- The Washington Times - Monday, December 8, 2003

Several Washington-area clinics are limiting their flu vaccination programs because of nationwide shortages and are encouraging people to take alternatives to shots.

Many local county health officials are urging eligible people to use FluMist, a nasal-spray vaccine manufactured by Gaithersburg biotechnology company MedImmune.

The shortage of traditional flu shots and an endorsement by the Centers for Disease Control and Prevention (CDC) that FluMist is effective in fighting the H3N2-Fujian flu strain are expected to boost sales of the nasal spray.

At pharmacies in 33 Giant Food stores in Virginia, FluMist sales tripled last week over the previous week, a company spokesman said.

FluMist spokeswoman Jamie Lacey said it was too soon to say how much sales would be affected due to the traditional-vaccine shortage. MedImmune had sold 400,000 doses as of Nov. 18. The company produced 4 million doses for the flu season.

FluMist, which was intended to be a non-needle alternative for children, is limited to healthy individuals between ages 5 and 50. The Food and Drug Administration excluded toddlers and seniors, the two groups at the greatest risk of the flu, because of health concerns.

Last month, MedImmune downgraded its financial outlook for 2003 based mainly on sagging FluMist sales. The company earlier predicted sales of between $120 million and $140 million for the drug, but lowered the forecast to between $55 million and $85 million.

The flu season, which generally runs from November until March, has produced a harsher than normal strain that has sent hundreds of local residents to doctors’ offices and walk-in clinics during the past week.

Fairfax County officials said their supply of 300,000 flu shots would run out by today, with two of its five district offices depleted of supplies by Friday.

“People have been hearing that this flu has been more widespread with serious complications” that have killed several children, said Michelle Bachus, assistant director for Fairfax County’s patient core services, which include flu vaccinations.

Complications from the flu on average kill 36,000 people and hospitalize 114,000 annually, according to the CDC.

Ms. Bachus said flu clinics last week in the county saw three to four times the normal patient traffic, with about 100 people per event.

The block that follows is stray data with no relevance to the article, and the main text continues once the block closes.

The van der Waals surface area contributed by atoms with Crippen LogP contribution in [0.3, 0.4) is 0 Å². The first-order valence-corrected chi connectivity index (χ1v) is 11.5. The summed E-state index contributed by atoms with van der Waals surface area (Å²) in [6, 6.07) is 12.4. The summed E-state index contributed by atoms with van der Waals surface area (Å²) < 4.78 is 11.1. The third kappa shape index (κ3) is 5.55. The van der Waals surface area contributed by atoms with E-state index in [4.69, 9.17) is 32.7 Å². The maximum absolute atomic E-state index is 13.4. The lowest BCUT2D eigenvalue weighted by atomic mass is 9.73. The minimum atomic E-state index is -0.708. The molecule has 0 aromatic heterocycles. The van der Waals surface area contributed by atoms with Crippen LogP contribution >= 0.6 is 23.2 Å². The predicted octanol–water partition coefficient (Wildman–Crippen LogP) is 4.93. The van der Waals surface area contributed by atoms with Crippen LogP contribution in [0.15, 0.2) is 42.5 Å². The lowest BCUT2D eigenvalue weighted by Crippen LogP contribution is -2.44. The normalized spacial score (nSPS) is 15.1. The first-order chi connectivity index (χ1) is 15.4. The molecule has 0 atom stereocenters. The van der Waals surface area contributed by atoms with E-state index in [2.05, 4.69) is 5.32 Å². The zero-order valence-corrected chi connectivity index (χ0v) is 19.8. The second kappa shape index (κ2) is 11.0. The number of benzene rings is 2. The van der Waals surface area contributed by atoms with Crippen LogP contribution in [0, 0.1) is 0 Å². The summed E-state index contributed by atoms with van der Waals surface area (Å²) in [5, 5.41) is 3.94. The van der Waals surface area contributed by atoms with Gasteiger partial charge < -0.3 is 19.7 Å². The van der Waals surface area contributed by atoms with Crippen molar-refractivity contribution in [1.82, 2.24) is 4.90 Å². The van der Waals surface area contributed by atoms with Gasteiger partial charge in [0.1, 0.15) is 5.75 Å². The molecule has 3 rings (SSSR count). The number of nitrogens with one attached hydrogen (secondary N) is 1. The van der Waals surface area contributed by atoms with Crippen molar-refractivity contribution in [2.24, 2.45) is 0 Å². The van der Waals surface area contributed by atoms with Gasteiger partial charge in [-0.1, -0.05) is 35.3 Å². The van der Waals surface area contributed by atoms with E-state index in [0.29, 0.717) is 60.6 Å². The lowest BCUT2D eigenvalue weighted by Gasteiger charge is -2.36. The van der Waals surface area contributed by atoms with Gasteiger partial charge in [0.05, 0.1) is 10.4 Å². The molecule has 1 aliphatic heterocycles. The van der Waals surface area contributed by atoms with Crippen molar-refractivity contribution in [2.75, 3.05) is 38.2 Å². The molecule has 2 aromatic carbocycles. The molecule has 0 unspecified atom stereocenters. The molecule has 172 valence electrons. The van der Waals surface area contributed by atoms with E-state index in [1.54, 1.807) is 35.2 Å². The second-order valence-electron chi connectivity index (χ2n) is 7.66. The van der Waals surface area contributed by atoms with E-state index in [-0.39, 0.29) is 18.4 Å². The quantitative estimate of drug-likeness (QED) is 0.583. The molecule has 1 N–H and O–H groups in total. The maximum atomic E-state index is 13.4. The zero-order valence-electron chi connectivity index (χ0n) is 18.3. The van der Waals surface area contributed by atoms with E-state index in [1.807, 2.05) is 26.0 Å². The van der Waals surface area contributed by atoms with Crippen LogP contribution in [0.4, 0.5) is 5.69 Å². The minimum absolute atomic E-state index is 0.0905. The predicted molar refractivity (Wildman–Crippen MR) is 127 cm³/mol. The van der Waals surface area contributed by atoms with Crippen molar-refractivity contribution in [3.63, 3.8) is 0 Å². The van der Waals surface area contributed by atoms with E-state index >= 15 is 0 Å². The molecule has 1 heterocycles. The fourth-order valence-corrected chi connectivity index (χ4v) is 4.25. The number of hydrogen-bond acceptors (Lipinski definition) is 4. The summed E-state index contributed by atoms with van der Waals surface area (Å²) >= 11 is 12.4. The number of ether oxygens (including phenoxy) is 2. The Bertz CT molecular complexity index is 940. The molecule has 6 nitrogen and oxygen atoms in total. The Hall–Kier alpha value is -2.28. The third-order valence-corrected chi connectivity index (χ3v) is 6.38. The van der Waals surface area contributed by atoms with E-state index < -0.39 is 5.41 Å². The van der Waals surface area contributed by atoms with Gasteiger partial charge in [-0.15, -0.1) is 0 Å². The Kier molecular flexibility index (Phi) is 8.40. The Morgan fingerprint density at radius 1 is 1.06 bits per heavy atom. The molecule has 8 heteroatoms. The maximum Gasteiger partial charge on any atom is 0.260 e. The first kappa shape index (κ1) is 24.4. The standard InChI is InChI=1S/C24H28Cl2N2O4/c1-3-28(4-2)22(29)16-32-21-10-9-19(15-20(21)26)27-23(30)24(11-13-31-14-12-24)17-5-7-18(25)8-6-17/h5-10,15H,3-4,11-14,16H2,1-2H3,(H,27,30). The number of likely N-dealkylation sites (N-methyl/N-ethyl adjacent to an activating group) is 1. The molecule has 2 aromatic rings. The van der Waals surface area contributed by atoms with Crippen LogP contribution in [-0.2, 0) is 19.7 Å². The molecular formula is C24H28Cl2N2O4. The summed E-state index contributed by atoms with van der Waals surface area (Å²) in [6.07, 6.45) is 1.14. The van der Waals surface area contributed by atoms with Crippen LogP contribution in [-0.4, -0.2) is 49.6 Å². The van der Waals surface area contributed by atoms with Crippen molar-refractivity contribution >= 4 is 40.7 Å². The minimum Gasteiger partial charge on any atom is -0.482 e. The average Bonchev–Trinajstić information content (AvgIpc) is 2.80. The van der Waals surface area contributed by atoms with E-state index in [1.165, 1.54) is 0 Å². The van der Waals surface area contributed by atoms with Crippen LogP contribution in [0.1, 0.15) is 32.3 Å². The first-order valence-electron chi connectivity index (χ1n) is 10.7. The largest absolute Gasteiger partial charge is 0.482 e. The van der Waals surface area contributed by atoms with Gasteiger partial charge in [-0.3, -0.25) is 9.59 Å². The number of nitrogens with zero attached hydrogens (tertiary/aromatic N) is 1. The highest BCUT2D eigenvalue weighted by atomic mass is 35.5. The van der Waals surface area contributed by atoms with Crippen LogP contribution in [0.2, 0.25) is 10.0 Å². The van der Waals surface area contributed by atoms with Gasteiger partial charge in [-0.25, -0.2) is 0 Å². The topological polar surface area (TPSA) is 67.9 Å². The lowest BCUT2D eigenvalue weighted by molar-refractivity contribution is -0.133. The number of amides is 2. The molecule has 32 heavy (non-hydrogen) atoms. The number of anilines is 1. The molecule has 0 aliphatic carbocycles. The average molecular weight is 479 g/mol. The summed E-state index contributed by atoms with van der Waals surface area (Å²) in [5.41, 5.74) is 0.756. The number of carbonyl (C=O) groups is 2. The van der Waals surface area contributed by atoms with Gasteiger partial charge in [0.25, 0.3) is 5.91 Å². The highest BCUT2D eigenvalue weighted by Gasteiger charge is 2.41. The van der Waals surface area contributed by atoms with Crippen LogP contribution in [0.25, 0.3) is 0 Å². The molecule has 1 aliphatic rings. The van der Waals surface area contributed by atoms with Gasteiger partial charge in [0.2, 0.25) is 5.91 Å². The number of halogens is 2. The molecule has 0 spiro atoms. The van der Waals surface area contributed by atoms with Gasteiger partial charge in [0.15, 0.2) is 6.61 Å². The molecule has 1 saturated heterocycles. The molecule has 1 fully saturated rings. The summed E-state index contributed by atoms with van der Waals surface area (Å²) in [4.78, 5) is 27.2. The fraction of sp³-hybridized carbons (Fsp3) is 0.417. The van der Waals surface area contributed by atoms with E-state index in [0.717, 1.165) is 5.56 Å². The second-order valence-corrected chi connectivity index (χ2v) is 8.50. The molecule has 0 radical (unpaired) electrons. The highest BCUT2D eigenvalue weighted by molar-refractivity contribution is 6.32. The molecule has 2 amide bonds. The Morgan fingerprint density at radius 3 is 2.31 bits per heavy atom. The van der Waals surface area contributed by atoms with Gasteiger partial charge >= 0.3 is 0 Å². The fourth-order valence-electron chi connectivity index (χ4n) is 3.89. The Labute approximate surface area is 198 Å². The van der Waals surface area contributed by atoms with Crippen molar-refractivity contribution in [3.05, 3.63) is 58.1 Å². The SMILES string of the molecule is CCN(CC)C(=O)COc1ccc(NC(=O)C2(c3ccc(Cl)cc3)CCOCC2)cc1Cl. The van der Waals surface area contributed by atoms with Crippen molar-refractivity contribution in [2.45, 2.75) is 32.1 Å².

Arlington County, which held five clinics in the last two months, also said it will deplete its total 3,000 flu shots by today, said Carolyn French, bureau chief for family health services at the Human Services Department.

At least two clinics in Montgomery County, the International Traveler’s Clinic and Health First Clinic in Rockville, had depleted their flu-shot stockpile over the past weekend.

A manager for the program at Silver Spring Family Medical Clinic and the Passport Health Clinic in Silver Spring said the clinics were being inundated by walk-in patients, but would not say how many.

The manager, who declined to give her name, said the program was coping with the demand. “We’re experiencing the same spike in demand that the whole country is seeing right now, but we’re doing fine. People are getting flu shots,” she said.

Montgomery County’s Department of Health and Human Services added two more clinics this week to help absorb some of that demand.

The county’s last scheduled vaccination program was Wednesday, but county officials added more clinics after seeing 260 persons during the three-hour event.

“Inevitably, people think of getting their flu shots once all of the flu clinics are over,” said Montgomery County spokeswoman Mary Anderson.

Prince George’s County is offering flu shots by appointment for the next few weeks. The county’s health department has received twice its normal volume of calls for flu shots since the nation’s two flu-shot manufacturers announced last week they had sold their entire stockpile, said spokeswoman Patricia Sullivan.

“We are urging a lot of people to check with local physicians, because many have vaccinations and simply aren’t advertising it,” Ms. Sullivan said.


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